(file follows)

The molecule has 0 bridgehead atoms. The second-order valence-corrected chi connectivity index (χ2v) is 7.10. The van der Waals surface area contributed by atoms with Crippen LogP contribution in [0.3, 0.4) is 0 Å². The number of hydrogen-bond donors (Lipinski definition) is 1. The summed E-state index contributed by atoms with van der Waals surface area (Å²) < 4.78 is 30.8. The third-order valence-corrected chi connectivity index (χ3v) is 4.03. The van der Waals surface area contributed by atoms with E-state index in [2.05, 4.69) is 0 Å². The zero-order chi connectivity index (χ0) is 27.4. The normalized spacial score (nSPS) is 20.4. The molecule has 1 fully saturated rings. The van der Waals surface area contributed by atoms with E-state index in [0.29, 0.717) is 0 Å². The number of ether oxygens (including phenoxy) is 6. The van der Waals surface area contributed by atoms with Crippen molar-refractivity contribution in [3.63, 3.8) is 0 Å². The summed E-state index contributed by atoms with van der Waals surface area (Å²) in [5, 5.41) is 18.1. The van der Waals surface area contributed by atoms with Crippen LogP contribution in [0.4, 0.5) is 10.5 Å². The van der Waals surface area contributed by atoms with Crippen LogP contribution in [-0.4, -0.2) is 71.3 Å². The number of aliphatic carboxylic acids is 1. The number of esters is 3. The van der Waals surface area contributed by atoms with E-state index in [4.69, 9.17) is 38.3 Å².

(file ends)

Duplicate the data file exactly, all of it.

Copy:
The molecule has 0 bridgehead atoms. The second-order valence-corrected chi connectivity index (χ2v) is 7.10. The van der Waals surface area contributed by atoms with Crippen LogP contribution in [0.3, 0.4) is 0 Å². The number of hydrogen-bond donors (Lipinski definition) is 1. The summed E-state index contributed by atoms with van der Waals surface area (Å²) < 4.78 is 30.8. The third-order valence-corrected chi connectivity index (χ3v) is 4.03. The van der Waals surface area contributed by atoms with E-state index in [2.05, 4.69) is 0 Å². The zero-order chi connectivity index (χ0) is 27.4. The normalized spacial score (nSPS) is 20.4. The molecule has 1 fully saturated rings. The van der Waals surface area contributed by atoms with E-state index in [0.29, 0.717) is 0 Å². The number of ether oxygens (including phenoxy) is 6. The van der Waals surface area contributed by atoms with Crippen molar-refractivity contribution in [3.63, 3.8) is 0 Å². The summed E-state index contributed by atoms with van der Waals surface area (Å²) in [5, 5.41) is 18.1. The van der Waals surface area contributed by atoms with Crippen LogP contribution in [0.4, 0.5) is 10.5 Å². The van der Waals surface area contributed by atoms with Crippen LogP contribution in [-0.4, -0.2) is 71.3 Å². The number of aliphatic carboxylic acids is 1. The number of esters is 3. The van der Waals surface area contributed by atoms with E-state index in [4.69, 9.17) is 38.3 Å².